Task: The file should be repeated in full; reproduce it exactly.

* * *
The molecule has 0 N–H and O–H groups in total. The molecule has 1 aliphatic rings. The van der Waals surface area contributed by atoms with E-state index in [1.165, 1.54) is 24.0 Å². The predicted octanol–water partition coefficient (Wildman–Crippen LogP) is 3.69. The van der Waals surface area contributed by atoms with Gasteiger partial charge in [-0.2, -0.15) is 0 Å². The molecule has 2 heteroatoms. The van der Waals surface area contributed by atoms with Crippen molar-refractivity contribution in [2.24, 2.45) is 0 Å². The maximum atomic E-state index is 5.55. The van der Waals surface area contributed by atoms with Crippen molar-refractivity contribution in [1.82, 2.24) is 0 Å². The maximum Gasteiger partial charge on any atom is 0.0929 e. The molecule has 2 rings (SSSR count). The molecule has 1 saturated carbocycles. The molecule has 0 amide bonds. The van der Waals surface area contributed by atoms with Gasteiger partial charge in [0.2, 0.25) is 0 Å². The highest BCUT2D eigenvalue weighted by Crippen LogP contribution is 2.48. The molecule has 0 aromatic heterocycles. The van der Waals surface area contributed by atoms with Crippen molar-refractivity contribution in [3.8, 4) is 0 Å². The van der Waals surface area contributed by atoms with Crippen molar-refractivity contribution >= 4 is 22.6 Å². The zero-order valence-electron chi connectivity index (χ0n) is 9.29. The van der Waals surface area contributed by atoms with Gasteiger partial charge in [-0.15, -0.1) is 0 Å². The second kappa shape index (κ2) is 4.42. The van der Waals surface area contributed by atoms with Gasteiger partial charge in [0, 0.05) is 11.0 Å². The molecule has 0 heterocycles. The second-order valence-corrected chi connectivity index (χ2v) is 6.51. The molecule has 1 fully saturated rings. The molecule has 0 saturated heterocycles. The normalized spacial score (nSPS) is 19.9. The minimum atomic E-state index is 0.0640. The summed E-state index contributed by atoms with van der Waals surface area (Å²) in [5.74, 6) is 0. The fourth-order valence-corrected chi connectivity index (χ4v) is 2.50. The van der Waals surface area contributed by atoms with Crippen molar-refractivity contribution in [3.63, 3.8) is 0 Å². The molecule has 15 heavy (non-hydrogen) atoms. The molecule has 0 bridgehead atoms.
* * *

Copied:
The molecule has 0 N–H and O–H groups in total. The molecule has 1 aliphatic rings. The van der Waals surface area contributed by atoms with E-state index in [1.165, 1.54) is 24.0 Å². The predicted octanol–water partition coefficient (Wildman–Crippen LogP) is 3.69. The van der Waals surface area contributed by atoms with Gasteiger partial charge in [-0.2, -0.15) is 0 Å². The molecule has 2 heteroatoms. The van der Waals surface area contributed by atoms with Crippen molar-refractivity contribution in [2.24, 2.45) is 0 Å². The maximum atomic E-state index is 5.55. The van der Waals surface area contributed by atoms with Crippen molar-refractivity contribution in [1.82, 2.24) is 0 Å². The maximum Gasteiger partial charge on any atom is 0.0929 e. The molecule has 2 rings (SSSR count). The molecule has 1 saturated carbocycles. The molecule has 0 amide bonds. The van der Waals surface area contributed by atoms with Gasteiger partial charge in [0.2, 0.25) is 0 Å². The highest BCUT2D eigenvalue weighted by Crippen LogP contribution is 2.48. The molecule has 0 aromatic heterocycles. The van der Waals surface area contributed by atoms with Crippen molar-refractivity contribution in [3.8, 4) is 0 Å². The van der Waals surface area contributed by atoms with Crippen molar-refractivity contribution >= 4 is 22.6 Å². The zero-order valence-electron chi connectivity index (χ0n) is 9.29. The van der Waals surface area contributed by atoms with Gasteiger partial charge in [-0.15, -0.1) is 0 Å². The second kappa shape index (κ2) is 4.42. The van der Waals surface area contributed by atoms with Gasteiger partial charge in [0, 0.05) is 11.0 Å². The molecule has 0 heterocycles. The second-order valence-corrected chi connectivity index (χ2v) is 6.51. The molecule has 1 fully saturated rings. The molecule has 0 saturated heterocycles. The normalized spacial score (nSPS) is 19.9. The minimum atomic E-state index is 0.0640. The summed E-state index contributed by atoms with van der Waals surface area (Å²) in [5.74, 6) is 0. The fourth-order valence-corrected chi connectivity index (χ4v) is 2.50. The van der Waals surface area contributed by atoms with Crippen molar-refractivity contribution in [3.63, 3.8) is 0 Å². The molecule has 15 heavy (non-hydrogen) atoms. The molecule has 0 bridgehead atoms.